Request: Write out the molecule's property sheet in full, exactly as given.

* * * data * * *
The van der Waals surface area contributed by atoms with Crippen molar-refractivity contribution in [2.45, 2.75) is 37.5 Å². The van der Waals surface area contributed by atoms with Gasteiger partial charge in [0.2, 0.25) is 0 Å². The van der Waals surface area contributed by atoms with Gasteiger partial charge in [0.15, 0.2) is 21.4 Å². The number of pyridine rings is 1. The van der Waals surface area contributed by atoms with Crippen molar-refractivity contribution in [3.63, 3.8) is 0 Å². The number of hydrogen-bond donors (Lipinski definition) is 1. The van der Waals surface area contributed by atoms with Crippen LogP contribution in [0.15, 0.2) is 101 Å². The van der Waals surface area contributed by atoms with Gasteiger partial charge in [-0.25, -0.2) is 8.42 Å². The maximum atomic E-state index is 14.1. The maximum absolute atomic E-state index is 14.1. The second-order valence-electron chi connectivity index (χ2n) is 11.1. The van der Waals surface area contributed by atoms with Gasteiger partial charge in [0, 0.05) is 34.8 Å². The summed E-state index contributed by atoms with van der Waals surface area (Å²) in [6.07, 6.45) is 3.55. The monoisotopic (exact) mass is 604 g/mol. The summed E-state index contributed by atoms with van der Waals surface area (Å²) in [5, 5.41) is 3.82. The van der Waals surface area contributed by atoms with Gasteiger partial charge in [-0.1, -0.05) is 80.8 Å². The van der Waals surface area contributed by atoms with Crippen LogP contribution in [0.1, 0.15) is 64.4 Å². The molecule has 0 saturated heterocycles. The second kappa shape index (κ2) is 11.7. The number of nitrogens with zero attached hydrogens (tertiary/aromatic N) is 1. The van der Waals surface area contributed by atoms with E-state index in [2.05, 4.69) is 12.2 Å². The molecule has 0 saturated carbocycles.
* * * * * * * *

The van der Waals surface area contributed by atoms with Crippen molar-refractivity contribution in [2.45, 2.75) is 37.5 Å². The van der Waals surface area contributed by atoms with Gasteiger partial charge in [0.2, 0.25) is 0 Å². The van der Waals surface area contributed by atoms with Gasteiger partial charge in [0.15, 0.2) is 21.4 Å². The number of pyridine rings is 1. The van der Waals surface area contributed by atoms with Crippen molar-refractivity contribution in [3.63, 3.8) is 0 Å². The number of hydrogen-bond donors (Lipinski definition) is 1. The van der Waals surface area contributed by atoms with Crippen LogP contribution in [0.15, 0.2) is 101 Å². The van der Waals surface area contributed by atoms with Gasteiger partial charge in [-0.25, -0.2) is 8.42 Å². The maximum atomic E-state index is 14.1. The maximum absolute atomic E-state index is 14.1. The second-order valence-electron chi connectivity index (χ2n) is 11.1. The van der Waals surface area contributed by atoms with Gasteiger partial charge in [0, 0.05) is 34.8 Å². The summed E-state index contributed by atoms with van der Waals surface area (Å²) in [6.07, 6.45) is 3.55. The monoisotopic (exact) mass is 604 g/mol. The summed E-state index contributed by atoms with van der Waals surface area (Å²) in [5, 5.41) is 3.82. The van der Waals surface area contributed by atoms with Gasteiger partial charge in [-0.1, -0.05) is 80.8 Å². The van der Waals surface area contributed by atoms with Crippen LogP contribution in [0.1, 0.15) is 64.4 Å². The molecule has 0 saturated heterocycles. The second kappa shape index (κ2) is 11.7. The number of nitrogens with zero attached hydrogens (tertiary/aromatic N) is 1. The van der Waals surface area contributed by atoms with E-state index in [2.05, 4.69) is 12.2 Å². The molecule has 0 saturated carbocycles.